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What's in a name? The sacrament of reconciliation

Opinion

Analysing the sacrament of reconciliation and how it enables us to come face to face with God's loving mercy and forgiveness.

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I remember clearly going to confession as a child in that tiny room in the church, with Fr O’Rourke on the other side of the grille. Later, I came to know this sacrament as penance (still its official title). Then, after the reforms of the Second Vatican Council it became widely known as the sacrament of reconciliation. So, what’s in a name? Is it confession or penance or reconciliation? In fact, all three names convey how this sacrament enables us to come face to face with God’s loving mercy and forgiveness and assures us that our sins have been forgiven.

We are all capable of doing good and indeed Vatican II strongly affirmed that we are all called to holiness, yet we also acknowledge the reality that we sin. As St Paul said, “I do not understand what I do. For I do not do what I want, but what I hate.” (Rom 7:15) Simply because we are human we struggle to achieve the holiness that should mark the life of every follower of Christ. But the strength of the Holy Spirit given in baptism and confirmation is there to support us in our struggle, and the Sacrament of penance is there to assure us of God’s forgiveness and mercy on those occasions when we do fail badly.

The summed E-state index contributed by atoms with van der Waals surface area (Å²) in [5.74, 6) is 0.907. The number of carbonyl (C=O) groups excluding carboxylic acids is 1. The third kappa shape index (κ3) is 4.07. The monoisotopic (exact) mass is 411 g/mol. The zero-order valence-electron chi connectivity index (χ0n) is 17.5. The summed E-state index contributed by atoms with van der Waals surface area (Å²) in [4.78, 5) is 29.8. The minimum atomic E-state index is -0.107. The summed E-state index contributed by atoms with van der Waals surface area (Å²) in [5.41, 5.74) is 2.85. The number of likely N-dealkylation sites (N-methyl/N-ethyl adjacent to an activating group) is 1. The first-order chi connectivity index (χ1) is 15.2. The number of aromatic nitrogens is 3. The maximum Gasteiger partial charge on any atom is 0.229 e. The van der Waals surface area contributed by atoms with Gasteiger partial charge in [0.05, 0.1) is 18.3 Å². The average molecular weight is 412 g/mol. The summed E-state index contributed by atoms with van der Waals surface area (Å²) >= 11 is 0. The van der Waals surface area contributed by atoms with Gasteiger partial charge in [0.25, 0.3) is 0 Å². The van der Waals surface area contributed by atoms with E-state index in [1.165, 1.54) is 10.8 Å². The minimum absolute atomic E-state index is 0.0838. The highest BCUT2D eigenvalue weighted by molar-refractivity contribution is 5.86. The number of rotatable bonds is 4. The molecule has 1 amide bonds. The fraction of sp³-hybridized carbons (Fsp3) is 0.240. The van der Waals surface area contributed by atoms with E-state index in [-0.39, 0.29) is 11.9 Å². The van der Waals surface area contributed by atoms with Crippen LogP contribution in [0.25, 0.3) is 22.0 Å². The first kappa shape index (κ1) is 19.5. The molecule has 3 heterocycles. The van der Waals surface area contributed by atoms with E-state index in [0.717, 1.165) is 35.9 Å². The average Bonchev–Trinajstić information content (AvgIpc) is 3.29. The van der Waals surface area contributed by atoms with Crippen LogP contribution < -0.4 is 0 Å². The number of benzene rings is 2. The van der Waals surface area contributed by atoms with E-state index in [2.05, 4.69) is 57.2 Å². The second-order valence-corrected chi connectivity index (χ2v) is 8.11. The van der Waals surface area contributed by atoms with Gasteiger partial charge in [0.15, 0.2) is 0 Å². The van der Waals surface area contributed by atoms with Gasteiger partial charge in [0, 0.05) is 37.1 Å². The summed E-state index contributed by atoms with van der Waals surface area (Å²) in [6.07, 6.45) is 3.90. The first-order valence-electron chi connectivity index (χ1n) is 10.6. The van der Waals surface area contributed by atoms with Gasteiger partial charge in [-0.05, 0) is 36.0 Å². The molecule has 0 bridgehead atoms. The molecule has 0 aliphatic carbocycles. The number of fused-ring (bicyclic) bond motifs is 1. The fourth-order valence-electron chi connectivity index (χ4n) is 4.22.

The ‘confession’ part of the sacrament is often the most daunting. “How can I bear the shame of telling my sins to a priest?” The truth is that the priest is there in place of Jesus and not there to condemn. He is there to guide us gently through the process and to help us be liberated from the burden of guilt that can weigh us down. Having the courage to openly name our sins brings the wonderful reward of forgiveness and peace.

The ‘penance’ that we are assigned is simply a token of our sorrow for the harm that has been caused by our sinning. It reminds us that we cannot do everything on our own but need the help of God to answer the call to holiness.

The ‘reconciliation’ that occurs through this sacrament is between ourselves and God but also between ourselves and the other members of the body of Christ, the Church. We all know that when one part of our body is not working properly then the whole body suffers. So it is that the sin of the individual affects the health of the whole body of Christ.

The sacrament of penance brings God’s mercy, forgiveness and peace, by restoring us to honesty and integrity (there is no need to rationalise our actions or keep part of our life secret), by relieving us of unproductive guilt, and by providing guidance and strength to meet future challenges. What more comforting words could we hear than, “…may God give you pardon and peace, and I absolve you from your sins in the name of the Father and of the Son and of the Holy Spirit.”

God is waiting to give us the wonderful gift of forgiveness; let us go and receive it!

Jenny O’Brien is liturgy educator at the Office for Worship.

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